Chiggers are a parasitic insect in the Arachnida class, order Trombidiformes and are related to the common tick. They are tiny mites with a mighty bite that causes extremely uncomfortable itching.
How “The Itch” Occurs
It is in the larva stage that chiggers affect humans. These 0.4 millimeter bugs do not bite so much as form a hole in a person’s skin, creating a “stylostome.” This is a place where the insect uses its digestive enzymes to feed on skin cells. These small wheals become incredibly itchy after the larvae have fed and fall off the host. They leave behind bumps that look like pimples. The bumps can turn into rashes or hives, depending on a person’s skin sensitivity.
Due to the delayed effect and lasting itch, a common myth is that chiggers burrow into skin and lay eggs or live there. However, the itchiness is merely a body’s reaction to the stylostome created and the immune system’s response to its highly irritating enzyme.
Chiggers are despised worldwide. In North America they prefer hot and humid climates. In Canada, chiggers are prevalent only in summer. They favor low, humid areas around damp vegetation. Larvae gather in clods of soil or on clumps of vegetation.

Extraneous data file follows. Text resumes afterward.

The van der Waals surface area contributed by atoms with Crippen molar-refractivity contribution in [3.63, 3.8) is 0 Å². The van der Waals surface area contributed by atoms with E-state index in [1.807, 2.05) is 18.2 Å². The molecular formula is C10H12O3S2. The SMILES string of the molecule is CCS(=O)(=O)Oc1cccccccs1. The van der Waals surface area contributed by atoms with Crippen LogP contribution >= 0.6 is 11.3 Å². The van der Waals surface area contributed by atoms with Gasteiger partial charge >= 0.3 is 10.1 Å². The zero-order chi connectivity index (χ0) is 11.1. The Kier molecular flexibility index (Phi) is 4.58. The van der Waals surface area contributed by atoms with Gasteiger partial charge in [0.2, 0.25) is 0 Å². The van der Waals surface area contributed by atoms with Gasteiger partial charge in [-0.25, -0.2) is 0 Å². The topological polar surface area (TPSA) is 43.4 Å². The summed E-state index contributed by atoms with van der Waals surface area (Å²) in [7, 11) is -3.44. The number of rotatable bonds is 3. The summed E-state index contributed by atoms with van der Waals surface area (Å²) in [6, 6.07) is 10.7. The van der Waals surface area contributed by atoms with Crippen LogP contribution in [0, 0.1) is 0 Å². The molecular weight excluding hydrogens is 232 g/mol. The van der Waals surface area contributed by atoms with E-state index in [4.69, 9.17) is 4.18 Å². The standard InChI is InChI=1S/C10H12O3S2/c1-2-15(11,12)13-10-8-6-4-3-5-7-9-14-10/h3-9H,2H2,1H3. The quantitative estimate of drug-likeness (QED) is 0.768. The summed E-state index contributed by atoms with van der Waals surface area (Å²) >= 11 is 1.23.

A chigger’s life cycle lasts anywhere from two to several months, depending on outdoor temperature. They lie dormant beneath the soil in winter. Once daily temperatures rise above 16° C (60° F) females become active, laying up to approximately 15 eggs daily. Within a week, eggs become non-feeding pre-larvae. Within another week, larvae begin to feed and become recognizable as “chiggers.” At this point they are approximately 0.2 millimeters in size, red in colour, and covered in fine hairs. After a few days of feeding on a host, the larvae fall off.
Avoid taller grasses and vegetation, especially during wet weather. When the ground is dry, wear long socks and pants, particularly among shaded underbrush. If you come in contact with infested vegetation, you may be vulnerable to chigger larvae attaching themselves to you.
Chigger encounters are no fun. If you think they’re a problem in your home or neighbourhood, or simply need more information, contact JDM Pest Control at (416) 729-3568. We offer full spectrum pest and insect control to the Greater Toronto Area. We’re here to help!